From the Weekly State Tax Report:

The U.S. District Court for the District of Delaware in June rejected a parent company's bid to take a worthless stock deduction for an insolvent insurance subsidiary operating under a state law rehabilitation order (Triad Guar., Inc. v. Triad Guar. Ins. Corp. (In re Triad Guar., Inc., 2016 BL 205086, D. Del., No. 14-1464, 6/27/16).

Debtor's principal argument implicated a constitutional question. Debtor argues that the bankruptcy court's interpretation of the rehabilitation order conflicted with Debtor's federal right to abandon TGIC's stock and take the worthless stock deduction, thus the bankruptcy court incorrectly determined that a state court order trumped federal law in violation of the supremacy clause.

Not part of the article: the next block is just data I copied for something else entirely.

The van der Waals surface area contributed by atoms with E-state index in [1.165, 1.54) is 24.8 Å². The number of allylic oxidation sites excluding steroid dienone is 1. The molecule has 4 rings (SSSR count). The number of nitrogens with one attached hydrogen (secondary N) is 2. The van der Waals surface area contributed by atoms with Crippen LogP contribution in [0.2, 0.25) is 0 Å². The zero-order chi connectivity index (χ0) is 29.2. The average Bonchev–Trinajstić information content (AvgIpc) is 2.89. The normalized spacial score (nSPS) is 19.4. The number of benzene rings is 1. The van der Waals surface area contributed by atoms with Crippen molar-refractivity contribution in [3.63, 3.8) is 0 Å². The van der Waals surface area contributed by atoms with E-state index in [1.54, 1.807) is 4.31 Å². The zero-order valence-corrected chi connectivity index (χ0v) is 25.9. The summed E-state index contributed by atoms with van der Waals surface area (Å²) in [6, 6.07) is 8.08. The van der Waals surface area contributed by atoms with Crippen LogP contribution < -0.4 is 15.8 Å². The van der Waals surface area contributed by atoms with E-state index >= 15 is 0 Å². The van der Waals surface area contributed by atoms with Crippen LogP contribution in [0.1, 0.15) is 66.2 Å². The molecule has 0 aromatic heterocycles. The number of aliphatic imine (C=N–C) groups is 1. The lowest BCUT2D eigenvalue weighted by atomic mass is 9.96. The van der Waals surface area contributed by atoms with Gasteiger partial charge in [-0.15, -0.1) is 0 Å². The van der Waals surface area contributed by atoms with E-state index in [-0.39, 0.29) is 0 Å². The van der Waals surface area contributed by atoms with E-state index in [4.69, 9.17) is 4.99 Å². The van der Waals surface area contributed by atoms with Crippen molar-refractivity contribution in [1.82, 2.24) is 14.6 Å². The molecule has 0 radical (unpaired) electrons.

These types of conflicts are, unfortunately, inherent in the fabric of Section 382(g)(4)(D). In the interest of preventing the “double deduction” of the same economic loss, Congress has almost guaranteed that these types of actions will be frequently litigated since the effect of Section 382(g)(4)(D) is to require previously affiliated, but now adverse, taxpayers to choose (or allow a court to decide) which of them will emerge from difficult financial straits with a tax benefit that both of them can't legitimately claim or enjoy.

Robert Willens from Robert Willens LLC discusses the details of court’s decision in Triad Guar., Inc. in this week’s BNA Insights article, available here (subscription required). Or sign up for a free trial to the Weekly State Tax Report.

Compiled by Lauren E. Colandreo